Posted: Aug. 13, 2018
The National Thoroughbred Racing Association Aug. 9 in Saratoga Springs, N.Y., outlined the status of federal legislation that impacts the horseracing industry.
NTRA President and Chief Executive Officer Alex Waldrop was joined by Greg Means, principal and Chief Financial Officer of Washington, D.C.-based The Alpine Group, at the Fasig-Tipton sale grounds to provide the update. The following is a rundown on the discussion.
Federal Withholding and Reporting
Long-sought United States Treasury Department and Internal Revenue Service regulations that modernize federal withholding and reporting of pari-mutuel winnings have resulted in a 90%-95% reduction in the filing of IRS Form W-2Gs. The changes have led to a drastic reduction in the reporting and withholding of winning wagers, which in turn has helped fuel pari-mutuel handle increases.
During the first six months of 2018, overall handle increased 5.5%. Average handle per race day in 2018 increased 8.7% through June compared with a 3.7% gain in all of 2017. Overall, U.S. wagering in 2018 is on course to exceed $11 billion for the first time since 2010.
The Tax Cuts and Jobs Act that became law in December 2017 contains a number of incentives that promote investment in Thoroughbred breeding and racing. Among the many positive changes included in the bill were:
An increase in immediate expensing to 100% and expansion of the definition of “new property.” Buyers would be able to write off 100% of all horses purchased, including breeding stock, as long as the asset purchased has not been previously owned by the purchaser.
An increase in the Section 179 limit to $1 million from $500,000, and an increase in the cost of property subject to the phase-out to $2.5 million from $2 million, which would be beneficial to industry participants that generate net taxable income.
Inclusion of a new 20% deduction for certain pass-through business income. Owners of businesses such as sole proprietorships, partnerships, trusts and S corporations now may be able to deduct 20% of their qualified business income when filing their tax returns. Qualified business income includes domestic income from a trade or business but does not include employee income, capital gains, interest and dividend income. Additionally, business owners can combine their businesses into a single unit to claim the benefit, thereby making the process of filing more efficient and less costly.
Waldrop said it’s important for each taxpayer consulting with his or her tax advisers to assess how the bill will specifically affect their operations.
The U.S. Supreme Court victory by Monmouth Park and the New Jersey Thoroughbred Horsemen’s Association opened up sports betting to states that wish to authorize it. It also extends the industry’s reach from online wagering under the Interstate Horseracing Act—space it has occupied since 2000—into a vast new area of the American gaming market.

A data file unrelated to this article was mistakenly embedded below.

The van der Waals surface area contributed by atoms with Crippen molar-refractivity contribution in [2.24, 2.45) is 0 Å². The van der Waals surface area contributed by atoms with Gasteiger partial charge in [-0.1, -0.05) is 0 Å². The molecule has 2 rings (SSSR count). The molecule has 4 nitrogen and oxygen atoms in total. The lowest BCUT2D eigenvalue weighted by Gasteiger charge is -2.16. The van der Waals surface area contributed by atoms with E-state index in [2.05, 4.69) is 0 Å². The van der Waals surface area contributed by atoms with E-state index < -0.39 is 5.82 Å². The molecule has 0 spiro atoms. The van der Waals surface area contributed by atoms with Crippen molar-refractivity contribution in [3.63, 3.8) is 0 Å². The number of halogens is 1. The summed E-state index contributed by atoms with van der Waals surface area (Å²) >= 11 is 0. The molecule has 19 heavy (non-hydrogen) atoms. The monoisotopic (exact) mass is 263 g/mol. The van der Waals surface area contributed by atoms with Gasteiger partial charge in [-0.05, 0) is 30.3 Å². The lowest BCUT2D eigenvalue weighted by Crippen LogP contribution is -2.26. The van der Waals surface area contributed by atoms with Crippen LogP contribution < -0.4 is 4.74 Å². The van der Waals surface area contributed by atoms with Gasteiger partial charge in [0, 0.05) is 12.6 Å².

While the primary activity since the Supreme Court decision has been at the state level, Means noted that the major sports leagues, in particular, are already advocating on Capitol Hill for a uniform federal bill aimed at consumer protections, among other issues. Means projected that it is unlikely Congress will consider any legislation on this topic this year. However, the issue will likely arise in more force in 2019, he said.
Means and Waldrop noted that Thoroughbred racing must be aggressive in defending its interests relating to sports betting and be ready to take advantage of new opportunities on Capitol Hill should they arise.
Credit Card Transactions Involving Advance Deposit Wagering and, Potentially, Sports Betting
While many banks permit Visa and MasterCard credit cards to be used in funding an ADW account, up until this year four of the largest banks that are significant card-issuers have refused to allow it. In January, JP Morgan Chase, the nation’s largest issuer of credit cards, began allowing the activity, and the NTRA continues to work with the three other large banks to secure a reversal of their exclusions.
The same challenges to ADW wagering may affect those who seek to fund sports betting accounts via credit card, meaning that entities that offer ADW and sports betting will have multiple banking issues. On the same front, ADW wagering is being blocked by search engines such as Google that do not readily turn up direct links to horseracing betting sites, but simply link to informational stories about wagering or horse races. The advent of sports betting will change this landscape rapidly, again posing potential threats—and opportunities—for the Thoroughbred industry.
There is strong disagreement on Capitol Hill over immigration policy. Efforts earlier this summer to pass immigration bills failed, and it is unlikely that Congress will take any major action on immigration prior to the November elections.
Thoroughbred trainers continue to face major labor shortages due to a lack of H-2B visas available to backstretch employees. While comprehensive immigration reform will be necessary if Thoroughbred racing is to receive the relief it needs from the current guest-worker program, Waldrop and Means acknowledged that such reform is not likely to occur in the near term due to the current political environment in Washington, D.C.